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Priya Ramrakha’s Brief, Heroic Life as a Conflict Photographer, in Africa and Beyond | The New Yorker

first met Priya Ramrakha on a back street in Kampala, Uganda, in 1966. I was helping him and his editor at Time/Life, where I worked as a stringer and a fixer, to rent an aircraft to fly to Bukavu, in the eastern Congo, where some white mercenaries had taken over the town. Hiring the small plane required tedious paperwork in a government office, so, while the editor filled out an application, Priya wandered outside, into the equatorial sunshine and the broken road, his camera around his neck, and I followed. A large, dark snake, probably a mamba, highly poisonous, lay dead in the road. Priya stood over it. He cocked his head, then he raised his camera and looked through the viewfinder. He did not snap a picture; he paced around the snake and continued to examine it through his camera lens, bringing it into focus, enlarging it, studying it. I realized then that that was how he saw the world—that the camera was an extension of his brain and his eye, and that it did not shy away from danger or death.

Photojournalist is remembered as innovator, problem-solver | Nation and World News |

ATLANTA>> Jim Dietz, who helped photojournalists to document history on the world’s biggest stages, died while on assignment to cover the Super Bowl in Atlanta. He was 53.

The Half King Is Dead. Long Live the Half King. – The New York Times

The Half King, a bar and restaurant in the Chelsea neighborhood of Manhattan, has been for the better part of two decades a watering hole for writers, photographers and filmmakers. On a given afternoon, you might have seen journalists and their editors discussing projects over coffee at one of the pub’s wooden booths. You may have passed publicists sharing baskets of jalapeño poppers with prospective authors in the adjacent dining room. You may have overheard war-hardened combat photographers swapping violent scenes of faraway places over $5 happy hour draft beers along the lengthy stretch of bar top.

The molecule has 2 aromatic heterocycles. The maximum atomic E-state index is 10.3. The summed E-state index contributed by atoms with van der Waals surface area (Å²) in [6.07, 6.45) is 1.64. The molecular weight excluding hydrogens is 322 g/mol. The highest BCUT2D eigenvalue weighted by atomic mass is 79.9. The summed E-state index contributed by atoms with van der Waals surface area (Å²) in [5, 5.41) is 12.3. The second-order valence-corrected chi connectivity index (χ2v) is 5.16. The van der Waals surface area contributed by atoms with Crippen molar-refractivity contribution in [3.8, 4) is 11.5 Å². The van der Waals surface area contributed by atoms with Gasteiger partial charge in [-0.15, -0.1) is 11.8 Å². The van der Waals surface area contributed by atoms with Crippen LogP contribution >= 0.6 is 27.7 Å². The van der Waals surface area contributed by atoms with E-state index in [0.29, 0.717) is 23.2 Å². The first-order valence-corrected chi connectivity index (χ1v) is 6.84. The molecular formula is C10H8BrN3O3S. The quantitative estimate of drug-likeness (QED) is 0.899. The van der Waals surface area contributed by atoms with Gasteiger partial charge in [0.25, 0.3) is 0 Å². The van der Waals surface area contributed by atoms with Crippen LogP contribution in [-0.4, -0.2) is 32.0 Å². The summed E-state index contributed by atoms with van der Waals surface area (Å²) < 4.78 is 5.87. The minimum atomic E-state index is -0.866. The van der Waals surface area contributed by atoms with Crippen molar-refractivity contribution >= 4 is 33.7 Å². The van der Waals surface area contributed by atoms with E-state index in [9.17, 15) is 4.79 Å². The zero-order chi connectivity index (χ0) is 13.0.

Carl Caruso, former Chicago Tribune photojournalist who spearheaded color photography, dies at 92 – Chicago Tribune

Carl Caruso started at the Chicago Tribune as a copy boy, launching a 45-year career in which he also worked as a photographer, and managed and modernized the newspaper’s photo lab.

Jonestown 40 years later: The story of a cameraman who lost his life –

When the bullets started spitting his way on that day in 1978 on the jungle airstrip in Guyana, Bob Brown did what he had always done as a news cameraman. He kept filming.

Jean Mohr, 93, Photographer Who Found Heart Amid Bleakness, Dies – The New York Times

Jean Mohr, a Swiss photographer who brought a humanist’s eye to refugee camps, the Palestinian territories and places of distress all over the world, died on Saturday in Geneva. He was 93.

Pamplin Media Group – Photojournalist Jim Vincent dies at 86

“Almost every time after an assignment, he’d walk up to the news desk with a big grin and his hands behind his back,” says former editor Nick Bertram. “Slowly he’d pull out a photo, then another, then another, and finally he’d drop his best shot on the desk with a triumphant smile.”

Obituary: Pulitzer-Winning AP Photographer Alan Diaz, 71 | PDNPulse

Alan Diaz, who won the Pulitzer Prize in 2000 for his photo of federal immigration agents seizing Elián González, the six-year-old Cuban refugee at the center of an international custody dispute, died July 3, according to an AP report. He was 71.